Drinking wine can be traced back 8,000 years, yet the wines we
drink today are radically different from those made in earlier
eras. While its basic chemistry remains largely the same, wine's
social roles have changed fundamentally, being invented and
reinvented many times over many centuries.
In Inventing Wine, Paul Lukacs tells the enticing story of
wine's transformation from a source of spiritual and bodily
nourishment to a foodstuff valued for the wide array of pleasures
it can provide. He chronicles how the prototypes of contemporary
wines first emerged when people began to have options of what to
drink, and he demonstrates that people selected wine for
dramatically different reasons than those expressed when doing so
was a necessity rather than a choice.
During wine's long history, men and women imbued wine with
different cultural meanings and invented different cultural roles
for it to play. The power of such invention belonged both to those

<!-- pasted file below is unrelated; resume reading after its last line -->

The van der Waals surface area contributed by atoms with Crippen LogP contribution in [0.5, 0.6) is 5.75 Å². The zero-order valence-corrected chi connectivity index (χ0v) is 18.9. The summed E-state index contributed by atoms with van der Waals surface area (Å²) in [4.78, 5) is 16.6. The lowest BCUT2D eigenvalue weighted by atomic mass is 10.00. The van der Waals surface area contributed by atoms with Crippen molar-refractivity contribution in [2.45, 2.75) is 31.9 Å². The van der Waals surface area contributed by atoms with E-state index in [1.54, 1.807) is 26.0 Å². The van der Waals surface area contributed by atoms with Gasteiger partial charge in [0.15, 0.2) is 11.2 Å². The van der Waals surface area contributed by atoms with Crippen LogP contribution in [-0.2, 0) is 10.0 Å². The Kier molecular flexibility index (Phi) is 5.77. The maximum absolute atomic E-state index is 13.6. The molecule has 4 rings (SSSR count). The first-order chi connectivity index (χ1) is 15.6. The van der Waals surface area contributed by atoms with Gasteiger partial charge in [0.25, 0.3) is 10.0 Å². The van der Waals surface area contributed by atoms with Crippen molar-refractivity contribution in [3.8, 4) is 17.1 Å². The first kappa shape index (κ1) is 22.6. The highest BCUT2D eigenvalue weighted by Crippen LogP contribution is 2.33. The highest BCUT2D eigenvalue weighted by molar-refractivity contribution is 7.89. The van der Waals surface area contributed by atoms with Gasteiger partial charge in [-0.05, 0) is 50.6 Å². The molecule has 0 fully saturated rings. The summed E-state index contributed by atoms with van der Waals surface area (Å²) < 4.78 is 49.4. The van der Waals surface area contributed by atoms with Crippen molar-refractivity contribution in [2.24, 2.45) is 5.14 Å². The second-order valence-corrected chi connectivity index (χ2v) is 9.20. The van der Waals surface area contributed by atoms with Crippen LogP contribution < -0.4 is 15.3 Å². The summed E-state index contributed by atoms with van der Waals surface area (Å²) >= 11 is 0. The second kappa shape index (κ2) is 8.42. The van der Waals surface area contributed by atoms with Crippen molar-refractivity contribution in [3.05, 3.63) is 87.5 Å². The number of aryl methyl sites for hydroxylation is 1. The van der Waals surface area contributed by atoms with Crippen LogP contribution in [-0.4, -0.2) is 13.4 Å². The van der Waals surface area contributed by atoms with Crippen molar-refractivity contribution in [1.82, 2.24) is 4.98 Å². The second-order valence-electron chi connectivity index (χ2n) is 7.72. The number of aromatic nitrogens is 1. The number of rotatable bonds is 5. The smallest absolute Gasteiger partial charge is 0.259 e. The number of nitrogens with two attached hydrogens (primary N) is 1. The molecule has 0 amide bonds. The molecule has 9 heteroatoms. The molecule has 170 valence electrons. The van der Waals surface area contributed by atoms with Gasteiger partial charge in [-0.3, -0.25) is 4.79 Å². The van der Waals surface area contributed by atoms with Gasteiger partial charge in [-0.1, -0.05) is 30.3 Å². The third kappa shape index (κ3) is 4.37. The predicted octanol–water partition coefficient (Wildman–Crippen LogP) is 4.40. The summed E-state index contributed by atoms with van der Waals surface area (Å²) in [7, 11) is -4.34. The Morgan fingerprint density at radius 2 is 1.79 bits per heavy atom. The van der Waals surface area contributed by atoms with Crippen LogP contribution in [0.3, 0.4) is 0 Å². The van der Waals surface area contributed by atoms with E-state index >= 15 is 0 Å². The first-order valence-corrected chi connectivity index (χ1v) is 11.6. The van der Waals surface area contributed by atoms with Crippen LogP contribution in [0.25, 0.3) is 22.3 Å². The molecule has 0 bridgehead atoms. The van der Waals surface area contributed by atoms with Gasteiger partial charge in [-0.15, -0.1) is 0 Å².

drinking wine and to those producing it. These included tastemakers
like the medieval Cistercian monks of Burgundy who first thought of
place as an important aspect of wine's identity; nineteenth-century
writers such as Grimod de la Reyniere and Cyrus Redding who strived
to give wine a rarefied aesthetic status; scientists like Louis
Pasteur and Emile Peynaud who worked to help winemakers take more
control over their craft; and a host of visionary vintners who
aimed to produce better, more distinctive-tasting wines, eventually
bringing high-quality wine to consumers around the globe.
By charting the changes in both wine's appreciation and its
production, Lukacs offers a fascinating new way to look at the
present as well as the past."
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